The Most Holy Body and Blood of Christ
During the pandemic lock down my wife and I, like everyone else, worshiped in front of our computer. No matter how beautiful the music or how inspiring the homilist, not physically being with our fellow parishioners, not chewing the Eucharistic bread, left us unsatisfied.
As Catholics, the “source and summit” of our faith experience is the Mass. Unless we are adult converts, all of us grew up with the weekly ritual. With its words so familiar, it easily became routine, even boring…especially during our teen years.
Fasting from the in-person experience of the Mass during the pandemic may have had an unexpected benefit: paying more attention to what we do at the sacred liturgy. Perhaps its absence made our hearts grow fonder of how transformative the Mass is.
In his highly acclaimed book Eucharist and Torture, Catholic Theologian William Cavanaugh makes the point that in Eucharist we are lifted up from the world and given a foretaste of the heavenly kingdom. We become the body of Christ in the Eucharist.
But what exactly does the Eucharistic celebration do to transform us?
If, in the liturgy, we listen to God speaking to us in the reading of the Word, we respond, at the offertory, by surrendering our entire lives to God’s providence. And what is God’s response to our offering? God takes us, unites us and changes us into the body of Christ. We, then, the Body of Christ, are offered to the Father to be at His disposal.
Reflecting on this awesome mystery can take us into a mystical state, which is always dangerous. Why? Because deep prayer, deep connection to God in mysticism always us leads to resistance. We become a public, collective protest against all that is counter to God’s will.
In today’s world sin is on display every minute, especially with the explosion of social media. Street violence, domestic violence, wars, torture, oppression, racism, lies, greed, sexual exploitation, neglect and abuse of children, drug and alcohol abuse, environmental destruction surround us constantly. It is too much to absorb or understand. Part of us wants to just escape all of it, to hide away in comfort zones of entertainment, sports, consumerism or other means that can be, in their extremes, self-delusional.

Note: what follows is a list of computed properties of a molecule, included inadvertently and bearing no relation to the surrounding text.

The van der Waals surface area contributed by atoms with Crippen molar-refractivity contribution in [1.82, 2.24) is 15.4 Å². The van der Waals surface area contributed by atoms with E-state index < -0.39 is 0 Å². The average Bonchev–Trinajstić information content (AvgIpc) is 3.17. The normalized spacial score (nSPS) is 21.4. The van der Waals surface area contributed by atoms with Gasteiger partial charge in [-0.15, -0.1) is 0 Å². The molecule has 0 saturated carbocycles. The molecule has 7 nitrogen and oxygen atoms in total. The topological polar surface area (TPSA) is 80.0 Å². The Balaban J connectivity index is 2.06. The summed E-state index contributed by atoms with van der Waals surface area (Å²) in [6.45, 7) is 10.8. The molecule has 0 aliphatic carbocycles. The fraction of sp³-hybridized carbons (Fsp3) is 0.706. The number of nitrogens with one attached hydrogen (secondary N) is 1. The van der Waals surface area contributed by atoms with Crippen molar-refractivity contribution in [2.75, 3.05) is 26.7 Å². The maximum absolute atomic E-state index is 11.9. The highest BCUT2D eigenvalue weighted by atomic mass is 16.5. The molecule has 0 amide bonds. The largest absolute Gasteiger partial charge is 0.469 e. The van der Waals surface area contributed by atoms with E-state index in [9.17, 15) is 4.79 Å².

But as Catholics by God’s grace, we can respond to sin with the most powerful antidote: our collective cry in the Eucharist for unity that is found only in Christ. When we gather around the altar it is a public display of all our hopes, all our dreams, all our ambitions for a world ruled by forgiveness and love. A world as God wills it to be. We, collectively, literally consume Christ as a community. The Eucharist is not a refuge; it is a rallying call, a challenge, to go into the world and transform it as we have been transformed in our communal celebration.
We take into our worlds…our homes, neighborhoods, schools, ball fields, workplaces, marketplaces, vacation spots… something people sorely need: love and raw truth. These are radical, out of mainstream. In some situations, we will be laughed at, shunned, shamed. In rare cases we will be tortured and killed.
St. Oscar Romero, the El Salvadorian archbishop, let the Eucharist transform him while his country endured a destructive civil war in the 1980s. He spoke out against the violence and against the U.S. backed military that tortured and murdered thousands of innocent people, including some of his dear fellow priests. On the morning a lone sniper pierced the archbishop’s heart, the prelate stood at the altar in the little hospital chapel saying Mass for some sisters. During this transformative liturgy…all liturgies are transformative…he raised the host in protest against all the sin and sadness that surrounded him and his people. A single bullet splattered his blood on the altar and the sacred host.
He witnessed the ultimate price we all commit to paying each time we pray the Mass and receive the Eucharist.
May God give us the grace we need to live what the Eucharist is.
Jim Wayne is a board member of the Passionist Solidarity Network (PSN), and author of The Unfinished Man. He lives in Louisville, Kentucky.